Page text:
Forbes”Marvel Superheroes, Major Lawsuits And Universal Accessibility On Standardized Tests”

11 Jun 2020

Marvel Superheroes, Major Lawsuits And Universal Accessibility On Standardized Tests

With countless comics, a hit series and a critically panned film, there’s still one question that’s never been answered about Marvel’s blind crime-fighter, Daredevil: What was his LSAT score?

Accessibility Problems On The LSAT

Let’s back up for a moment. If you’re among the 125,000-plus people expected to take the Law School Admissions Test (LSAT) this year, you’ll have to navigate its notoriously challenging Logic Games. These elaborate puzzles describe scenarios with multiple variables, such as clowns leaving a clown car. Based on a fixed set of rules, students must order the variables, group them together or both.

Logic Games are usually solved with diagrams. But as Angelo Binno pointed out in his recently settled lawsuit against LSAC (Law School Admissions Council), many blind people can’t do that. Blind LSAT-takers have historically used tactile mats, raised-line drawing apparatuses or Excel spreadsheets to tackle Logic Games, but those workarounds didn’t help everyone. Now, according to the Binno settlement, within four years, LSAC will have to find a more accessible way to test analytical reasoning skills.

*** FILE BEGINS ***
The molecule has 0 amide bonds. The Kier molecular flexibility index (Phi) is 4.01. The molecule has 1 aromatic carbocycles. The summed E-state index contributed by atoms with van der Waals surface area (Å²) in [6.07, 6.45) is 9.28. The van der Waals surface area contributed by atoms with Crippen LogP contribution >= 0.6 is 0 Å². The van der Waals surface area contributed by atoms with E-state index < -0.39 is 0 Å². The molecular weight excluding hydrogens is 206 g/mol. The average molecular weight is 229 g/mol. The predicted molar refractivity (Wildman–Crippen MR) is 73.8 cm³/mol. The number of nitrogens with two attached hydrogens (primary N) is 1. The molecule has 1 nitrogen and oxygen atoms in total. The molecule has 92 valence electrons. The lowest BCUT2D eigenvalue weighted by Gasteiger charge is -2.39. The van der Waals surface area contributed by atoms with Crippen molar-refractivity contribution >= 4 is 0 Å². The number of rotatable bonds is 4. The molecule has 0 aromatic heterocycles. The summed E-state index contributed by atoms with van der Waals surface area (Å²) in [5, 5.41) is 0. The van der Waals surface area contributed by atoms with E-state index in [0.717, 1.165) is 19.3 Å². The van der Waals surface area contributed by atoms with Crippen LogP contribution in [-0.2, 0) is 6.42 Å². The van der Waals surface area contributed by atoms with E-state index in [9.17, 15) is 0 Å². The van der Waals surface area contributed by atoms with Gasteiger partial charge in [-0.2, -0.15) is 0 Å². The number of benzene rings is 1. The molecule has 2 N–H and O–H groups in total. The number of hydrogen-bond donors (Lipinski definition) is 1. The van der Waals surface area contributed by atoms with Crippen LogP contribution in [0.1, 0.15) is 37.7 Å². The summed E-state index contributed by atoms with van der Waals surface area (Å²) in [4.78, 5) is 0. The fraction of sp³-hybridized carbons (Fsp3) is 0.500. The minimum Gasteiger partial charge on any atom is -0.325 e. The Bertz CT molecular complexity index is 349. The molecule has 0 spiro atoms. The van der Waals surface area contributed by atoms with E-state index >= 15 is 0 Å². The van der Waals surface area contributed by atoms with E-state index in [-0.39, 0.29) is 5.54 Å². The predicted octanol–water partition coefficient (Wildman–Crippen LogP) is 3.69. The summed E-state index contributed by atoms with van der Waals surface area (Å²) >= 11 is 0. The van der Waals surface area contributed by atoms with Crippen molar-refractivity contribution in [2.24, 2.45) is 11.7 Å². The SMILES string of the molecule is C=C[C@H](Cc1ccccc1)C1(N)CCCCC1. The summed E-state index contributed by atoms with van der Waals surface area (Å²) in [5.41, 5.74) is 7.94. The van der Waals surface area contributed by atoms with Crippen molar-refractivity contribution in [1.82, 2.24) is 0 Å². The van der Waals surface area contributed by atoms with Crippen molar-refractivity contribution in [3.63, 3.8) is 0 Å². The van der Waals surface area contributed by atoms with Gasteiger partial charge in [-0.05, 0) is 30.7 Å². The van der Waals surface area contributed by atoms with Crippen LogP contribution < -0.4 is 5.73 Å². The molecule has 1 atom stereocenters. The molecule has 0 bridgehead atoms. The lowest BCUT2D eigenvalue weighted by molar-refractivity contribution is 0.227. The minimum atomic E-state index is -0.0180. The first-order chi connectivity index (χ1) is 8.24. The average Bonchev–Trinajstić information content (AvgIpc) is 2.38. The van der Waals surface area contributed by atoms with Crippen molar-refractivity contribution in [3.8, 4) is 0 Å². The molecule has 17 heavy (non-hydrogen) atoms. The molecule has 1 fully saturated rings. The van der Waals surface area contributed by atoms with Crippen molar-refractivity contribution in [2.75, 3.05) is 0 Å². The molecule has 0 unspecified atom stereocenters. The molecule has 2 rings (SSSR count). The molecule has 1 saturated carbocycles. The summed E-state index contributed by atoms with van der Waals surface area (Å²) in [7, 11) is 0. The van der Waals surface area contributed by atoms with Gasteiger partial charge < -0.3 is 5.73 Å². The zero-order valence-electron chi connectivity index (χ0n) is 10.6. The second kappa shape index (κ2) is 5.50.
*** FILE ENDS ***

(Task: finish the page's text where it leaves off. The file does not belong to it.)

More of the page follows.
Accessibility Issues Are Widespread In Standardized Testing/Test Prep

One of the biggest challenges with accessibility is that an accommodation for one can be a barrier for another.

For instance, LSAC’s 2019 transition from pencil/paper to an all-digital LSAT was praised for “expanding accessibility.” Just removing the challenge of holding a pencil helped many test-takers with physical disabilities. But what about invisible disabilities, including ADD and migraines, that can be triggered by staring at screens? And not everyone is comfortable using tablets. Seniors, in particular, may experience anxiety about using unfamiliar devices.

It’s not just the LSAT, either. At the undergraduate level, the SAT/ACT exams have also come under fire for discriminating against the disabled, minorities and lower-income students. Colleges that don’t consider SAT/ACT scores become more diverse. On the other side the spectrum, after law school, the Bar Exam looms. Blind J.D. graduates have long struggled to find appropriate bar review materials in Braille.

Best Practices For Accessible Test Preparation

The world seems to be moving away from the SATs/ACTs. Perhaps the age of standardized testing is drawing to a close, but it’s not over yet. And as long as students with disabilities need to take standardized tests, test prep companies will have a major role to play in ensuring that testing is as fair as possible.

Here are some best practices for test preparation companies/tutors/publishers:

• Listen to students. No two people are exactly alike, even if they share a disability. For example, some people with visual impairments read Braille, while others prefer a screen reader. Instead of leaping to offer every blind student Braille materials, ask what accommodations each individual needs. Don’t forget that the process of requesting accommodations needs to be universally accessible, too!

• Understand that disability affects many students. One in five adults has at least one disability. If making a few changes might allow you to serve 20% of students better, there’s absolutely no excuse not to.